Published Monday, 05 August 2013
The case appeared before the High Court on Monday. (© UTV)
Mr Justice Weatherup held that the property, once owned by an unnamed rock star, was wrongly assessed as being worth £5m in 2009.
The house should instead have been valued at between £3m and £3.75m, the judge decided.
He found for a London-based finance company who lent out nearly £1m to its owner, businessman Paul Campbell.
Aurora Leasing Ltd can recover losses of more than £900,000, plus costs and interest set at 5%, Mr Justice Weatherup ruled.
However, a 20% reduction was imposed for contributory negligence in ignoring so-called "red flags" around the transaction.
Aurora sued the Belfast office of surveyor and estate agency Colliers over its valuation of Terrace Hill House, a five-bedroom residence set in grounds in the exclusive Shaw's Bridge area.
After purchasing it Mr Campbell, whose previous business interests included sportswear brand Gaelic Gear, sought to borrow money to start an art dealership.
He agreed the loan with Aurora based on the £5m valuation from Colliers - up from an initial £4.5m estimate in 2008.
The arrangement involved a second mortgage on the mansion acting as security.
Aurora's owner told the court how he felt the deal couldn't go wrong because there was so much equity in the property.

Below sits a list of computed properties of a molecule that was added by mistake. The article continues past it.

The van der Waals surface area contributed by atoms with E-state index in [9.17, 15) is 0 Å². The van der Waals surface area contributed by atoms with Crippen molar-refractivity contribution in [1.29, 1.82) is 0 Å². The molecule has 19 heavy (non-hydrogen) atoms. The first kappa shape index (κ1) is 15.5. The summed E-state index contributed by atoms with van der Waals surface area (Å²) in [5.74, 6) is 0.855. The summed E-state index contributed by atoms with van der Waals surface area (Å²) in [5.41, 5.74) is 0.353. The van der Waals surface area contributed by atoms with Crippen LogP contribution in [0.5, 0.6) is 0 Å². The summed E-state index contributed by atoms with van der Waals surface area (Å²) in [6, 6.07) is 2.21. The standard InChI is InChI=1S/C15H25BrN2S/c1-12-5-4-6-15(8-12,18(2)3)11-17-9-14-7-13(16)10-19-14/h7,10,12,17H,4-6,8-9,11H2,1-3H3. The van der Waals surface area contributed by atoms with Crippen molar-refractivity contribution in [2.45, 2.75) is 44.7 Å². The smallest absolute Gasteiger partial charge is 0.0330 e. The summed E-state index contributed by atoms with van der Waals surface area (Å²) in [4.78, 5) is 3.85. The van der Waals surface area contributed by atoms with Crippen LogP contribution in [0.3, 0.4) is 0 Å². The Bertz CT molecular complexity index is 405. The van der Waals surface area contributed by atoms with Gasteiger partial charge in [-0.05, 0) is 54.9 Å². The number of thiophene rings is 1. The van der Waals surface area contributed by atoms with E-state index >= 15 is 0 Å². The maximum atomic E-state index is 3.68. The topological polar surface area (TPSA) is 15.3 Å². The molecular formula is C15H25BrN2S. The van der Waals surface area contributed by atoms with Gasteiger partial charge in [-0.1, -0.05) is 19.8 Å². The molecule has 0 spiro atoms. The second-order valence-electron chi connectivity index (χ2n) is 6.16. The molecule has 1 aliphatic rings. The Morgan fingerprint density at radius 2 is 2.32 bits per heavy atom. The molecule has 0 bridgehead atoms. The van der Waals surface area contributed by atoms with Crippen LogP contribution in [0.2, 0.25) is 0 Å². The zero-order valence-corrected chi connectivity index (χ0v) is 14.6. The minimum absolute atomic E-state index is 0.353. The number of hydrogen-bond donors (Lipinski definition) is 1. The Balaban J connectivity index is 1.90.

But when Mr Campbell defaulted it turned out to be worth substantially less than the valuation obtained.
By the end of 2009 it was estimated to be worth only half as much, with its value having plunged further since.
With the primary mortgage lender having already secured an order over the £2m said to be owed to it, Aurora was left with little chance of recouping its money from any sale.
Mr Justice Weatherup reached his decision after assessing the worth of a number of comparable homes.
Delivering judgment on Monday he said the proper value in April 2009, just before the loan was agreed, should have been between £3m and £3.75m.
"It seems to be apparent that the valuation of the property at £5m was a significant overvaluation," he said.
He pointed out that this figure was maintained in a "falling market".
The judge held that if the £3.75m upper limit assessment had been made at the time Aurora probably would not have gone ahead with the deal because there was not enough "cushion" between the loan and the mansion's value.
Mr Justice Weatherup confirmed: "The loss to the plaintiff in this case seems to be the amount of the loan, which is represented by the overvaluation I conclude to be to the extent of £1.25m to £2m.
"However, he also pointed to other "red flag" indicators which a prudent lender should have been alerted to before agreeing the deal.
"I propose to find contributory negligence to the extent of 20%," he said.
© UTV News